Karol Borsuk (May 8, 1905, Warsaw – January 24, 1982, Warsaw) was a Polish mathematician. His main interest was topology.

Borsuk introduced the theory of absolute retracts (ARs) and absolute neighborhood retracts (ANRs), and the cohomotopy groups, later called Borsuk-Spanier cohomotopy groups. He also founded the so called Shape theory. He has constructed various beautiful examples of topological spaces, e.g. an acyclic, 3-dimensional continuum which admits a fixed point free homeomorphism onto itself; also 2-dimensional, contractible polyhedra which have no free edge. His topological and geometric conjectures and themes stimulated research for more than half a century.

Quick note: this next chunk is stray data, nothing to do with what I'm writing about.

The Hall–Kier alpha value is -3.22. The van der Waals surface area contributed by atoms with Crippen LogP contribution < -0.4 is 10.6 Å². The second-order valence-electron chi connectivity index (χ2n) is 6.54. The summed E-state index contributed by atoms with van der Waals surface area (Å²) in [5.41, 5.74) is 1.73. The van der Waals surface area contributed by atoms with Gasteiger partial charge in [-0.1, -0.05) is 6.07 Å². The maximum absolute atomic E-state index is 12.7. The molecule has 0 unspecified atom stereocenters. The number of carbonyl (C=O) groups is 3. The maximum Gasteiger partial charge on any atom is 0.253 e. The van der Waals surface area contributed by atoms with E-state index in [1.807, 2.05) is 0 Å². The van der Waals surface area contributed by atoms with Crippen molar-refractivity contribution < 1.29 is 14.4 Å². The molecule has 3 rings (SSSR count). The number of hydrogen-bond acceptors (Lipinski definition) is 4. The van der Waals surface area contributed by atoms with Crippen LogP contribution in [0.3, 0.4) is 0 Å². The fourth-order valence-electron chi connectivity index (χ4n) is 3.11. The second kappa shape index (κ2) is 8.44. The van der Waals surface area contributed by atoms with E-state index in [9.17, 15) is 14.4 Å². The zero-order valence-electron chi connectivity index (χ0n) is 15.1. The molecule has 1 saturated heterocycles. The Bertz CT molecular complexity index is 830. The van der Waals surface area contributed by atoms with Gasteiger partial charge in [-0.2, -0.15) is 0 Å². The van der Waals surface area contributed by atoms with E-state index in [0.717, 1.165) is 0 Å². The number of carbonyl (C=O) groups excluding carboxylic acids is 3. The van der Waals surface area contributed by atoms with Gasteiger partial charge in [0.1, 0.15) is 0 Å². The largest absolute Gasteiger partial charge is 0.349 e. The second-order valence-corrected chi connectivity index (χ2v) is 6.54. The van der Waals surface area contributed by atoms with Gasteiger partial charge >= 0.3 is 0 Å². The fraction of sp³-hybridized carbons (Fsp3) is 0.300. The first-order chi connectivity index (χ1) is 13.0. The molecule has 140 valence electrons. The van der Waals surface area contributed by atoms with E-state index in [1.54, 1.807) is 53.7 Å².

Borsuk received his master's degree and doctorate from Warsaw University in 1927 and 1930, respectively; his Ph.D. thesis advisor was Stefan Mazurkiewicz. He was a member of the Polish Academy of Sciences from 1952. Borsuk's students included Samuel Eilenberg, Krystyna Kuperberg and Włodzimierz Kuperberg.

See also

Borsuk's conjecture

Borsuk-Ulam theorem

Zygmunt Janiszewski

Stanislaw Ulam

Scottish Café

Works

Geometria analityczna w n wymiarach (1950)

Podstawy geometrii (1955)

Foundations of Geometry (1960) with Wanda Szmielew, North Holland publisher

Theory of Retracts (1966)

Theory of Shape (1975)

External links

O'Connor, John J.; Robertson, Edmund F., "Karol Borsuk", MacTutor History of Mathematics archive, University of St Andrews.

Karol Borsuk at the Mathematics Genealogy Project

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